Donald Trump

As the Republican Civil War Begins to Brew

I was confident last night at about 11:30 that in twelve hours, after the Sunday news shows had finished, Trump would do something I could write an article about.

I was right.

In an interview on “Meet the Press” this morning, Trump said that he would consider removing Representative Paul D. Ryan as chairman of the Republican National Convention if Trump didn’t get his endorsement.

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In this endless sea of middle school bantering, Trump only said that in response to Paul Ryan’s bombshell announcement that he was not ready to endorse Trump.

The battle lines are being drawn and the Republican party is about to explode in one hell of a fight. On this side stands Paul Ryan, Jeb Bush, George Bush Sr. and Junior, Mitt Romney and Lindsay Graham. Some of these politicians have remained silent on endorsing Trump, while others have publicly refused to ever vote for Trump.

And on this side, the former Alaska Governor Sarah Palin and former VP Dick Cheney. If the list was not just politicians, Palin and Cheney would be joined with Dennis Rodman, Mike Tyson and John Rocker. Which team would you put your money on?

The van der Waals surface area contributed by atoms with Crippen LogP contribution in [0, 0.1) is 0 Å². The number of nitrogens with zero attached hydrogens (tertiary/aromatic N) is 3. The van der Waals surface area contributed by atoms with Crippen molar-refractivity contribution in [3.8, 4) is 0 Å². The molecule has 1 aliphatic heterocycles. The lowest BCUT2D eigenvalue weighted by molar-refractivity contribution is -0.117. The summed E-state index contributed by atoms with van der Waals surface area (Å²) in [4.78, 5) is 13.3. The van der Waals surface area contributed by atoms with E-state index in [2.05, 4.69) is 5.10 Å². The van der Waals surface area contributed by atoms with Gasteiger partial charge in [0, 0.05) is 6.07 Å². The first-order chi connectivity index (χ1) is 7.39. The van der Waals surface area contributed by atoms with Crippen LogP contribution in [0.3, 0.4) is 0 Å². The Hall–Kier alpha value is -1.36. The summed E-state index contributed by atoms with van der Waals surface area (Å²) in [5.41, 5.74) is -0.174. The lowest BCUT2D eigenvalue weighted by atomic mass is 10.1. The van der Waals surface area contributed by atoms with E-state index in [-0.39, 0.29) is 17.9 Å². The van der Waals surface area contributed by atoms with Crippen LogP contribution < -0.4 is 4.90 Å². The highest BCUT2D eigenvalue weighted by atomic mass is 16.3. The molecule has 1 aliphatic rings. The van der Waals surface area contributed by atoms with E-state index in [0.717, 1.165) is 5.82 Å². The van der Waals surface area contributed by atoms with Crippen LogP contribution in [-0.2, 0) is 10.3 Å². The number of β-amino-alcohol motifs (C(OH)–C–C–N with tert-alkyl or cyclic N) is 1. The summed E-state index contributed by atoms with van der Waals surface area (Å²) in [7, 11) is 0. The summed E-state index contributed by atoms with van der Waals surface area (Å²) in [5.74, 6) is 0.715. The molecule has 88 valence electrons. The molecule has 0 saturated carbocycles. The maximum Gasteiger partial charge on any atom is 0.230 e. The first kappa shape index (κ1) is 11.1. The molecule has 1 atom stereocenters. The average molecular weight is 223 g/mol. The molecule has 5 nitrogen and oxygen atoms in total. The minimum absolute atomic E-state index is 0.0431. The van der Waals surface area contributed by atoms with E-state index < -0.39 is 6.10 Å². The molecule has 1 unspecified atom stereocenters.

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But without them, the pro Trump team is kind of weak. However, Palin has always been a little feisty. Even this morning, she vowed on “State of the Union” to help defeat Paul Ryan by backing his opponent in Wisconsin. Palin wears her Make American Great Again hat with pride. She is a devoted Trump supporter. She became furious when she heard of Ryan’s denouncement of Trump.

“His political career is over but for a miracle because he has so disrespected the will of the people, and as the leader of the GOP, the convention, certainly he is to remain neutral, and for him to already come out and say who he will not support is not a wise decision of his.”

Palin went on to speculate that Ryan’s refusal to back Donald Trump was uttered out of his will to seek the presidency in 2020. According to Palin, Ryan’s chances of winning the presidency in 2020 would be better if Trump lost in 2016.

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When asked about the Republican Party on ABC’s “This Week”, Trump nonchalantly asked,

“Does it have to be unified? I’m very different than everybody else, perhaps, that’s ever run for office. I actually don’t think so. I think it would be better if it were unified, I think it would be — there would be something good about it. But I don’t think it actually has to be unified in the traditional sense.”

I’m sure most Democrats would agree with the Donald.

 

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